Example thesis: Tobacco products should be made illegal, as they present severe and well-documented health risks to the public.
Elements of an Argumentative Essay
Position: This is the side of the argument that the author is taking. In this case, the author is arguing that tobacco products should be made illegal.
Reasons: These facts or points make up the why of the position. Without reasons, a position is baseless and a weak argument. In this example, the reasons for the position are that tobacco products are known to be damaging to people’s health.
Evidence: This is the opportunity for the writer to cement their claim or position by providing factual substantiation from outside resources. In this element, it is critical for the writer to provide citations and references on where they gathered their evidence. Without this, there is no proof that the evidence is factual or indeed evidence at all.
For the provided example, the writer may choose to cite health studies or scientific papers related to the effects of tobacco products on peoples’ health.
Counterarguments: The most effective argumentative essays display the counterargument, or the opposite argument from the author’s own point of view. After stating the counterarguments, a persuasive writer would state why that counterargument is false or ineffective, using further evidence.
How to Format an Argumentative EssayTo construct an effective argumentative essay, you need to follow several important steps. These are vital to ensuring that the reader is convinced of your argument and understands your topic.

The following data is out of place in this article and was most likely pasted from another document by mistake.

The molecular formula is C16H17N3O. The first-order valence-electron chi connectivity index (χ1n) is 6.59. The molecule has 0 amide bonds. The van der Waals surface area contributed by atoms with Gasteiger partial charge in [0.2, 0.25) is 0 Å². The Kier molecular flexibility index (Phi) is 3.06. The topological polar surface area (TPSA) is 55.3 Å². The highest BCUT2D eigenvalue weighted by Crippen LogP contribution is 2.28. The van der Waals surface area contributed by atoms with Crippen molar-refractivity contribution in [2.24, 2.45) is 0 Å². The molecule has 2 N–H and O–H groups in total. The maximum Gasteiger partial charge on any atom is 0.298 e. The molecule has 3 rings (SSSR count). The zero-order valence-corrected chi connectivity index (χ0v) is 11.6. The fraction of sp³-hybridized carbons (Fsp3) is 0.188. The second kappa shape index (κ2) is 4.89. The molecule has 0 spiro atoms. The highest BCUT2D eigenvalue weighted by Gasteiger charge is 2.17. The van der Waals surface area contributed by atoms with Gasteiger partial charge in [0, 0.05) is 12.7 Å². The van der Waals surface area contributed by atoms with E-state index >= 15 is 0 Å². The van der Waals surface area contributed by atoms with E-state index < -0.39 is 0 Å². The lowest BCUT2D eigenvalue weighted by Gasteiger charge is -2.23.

Almost all essays should be broken into four parts:
Introduction, Body, Conclusion, and Citations.
- Your introductory paragraph should serve to frame the rest of your paper in the reader’s mind. Think of it like a preview; you want them to move forward from here with a clear understanding of what the central argument of your paper is.
- In order to frame the central idea, many essays contain a thesis statement, which is a one or two sentence phrase that captures the theme of the paper. These should be as specific as possible, and should be included as the last part of your intro paragraph.
- The body of your essay is where your evidence is presented and tied in to your argument. Each body paragraph should seek to further prove the central theme you put forth in your thesis statement.
- The body paragraphs should each begin with a topic sentence that drives the rest of the paragraph, and relates back to the thesis statement.
- Be sure to include transition sentences between paragraphs to ensure a nice flow to your writing.
- Within each paragraph on a specific idea, present any outside evidence that you have used to formulate your idea. Here is where you should be sure to include any necessary in-text citations, whether they be in APA format, MLA format, etc.
- Your conclusion paragraph should neatly wrap up your argument and evidence, calling the reader back to your original thesis statement.
- A good way to conclude your writing is to restate your thesis statement or central idea in a different way, making sure to include the main points you made in your paper.
- If you are having trouble formulating your essay’s conclusion, read through your paper and then say to yourself “So what?” This helps to summarize the main idea of your paper in your mind.
- Make sure that your reader is left with an impression or something to think about in relation to your topic. This a sign of a very strong argumentative essay.
- Depending on what citation format your teacher prefers (APA citation style, Chicago citation style, etc.), you should include a reference list at the end of your essay, which lists the outside sources where you attained information while creating your paper.
- The citations in your reference list should include any sources that you have referenced within the body of your essay using in-text or parenthetical citations. For help with creating citations, check out the citation guides on BibMe.com.
Finally, always remember to proofread your essay before handing it in to your teacher! If you’re looking for help, BibMe has a grammar check service you can try.
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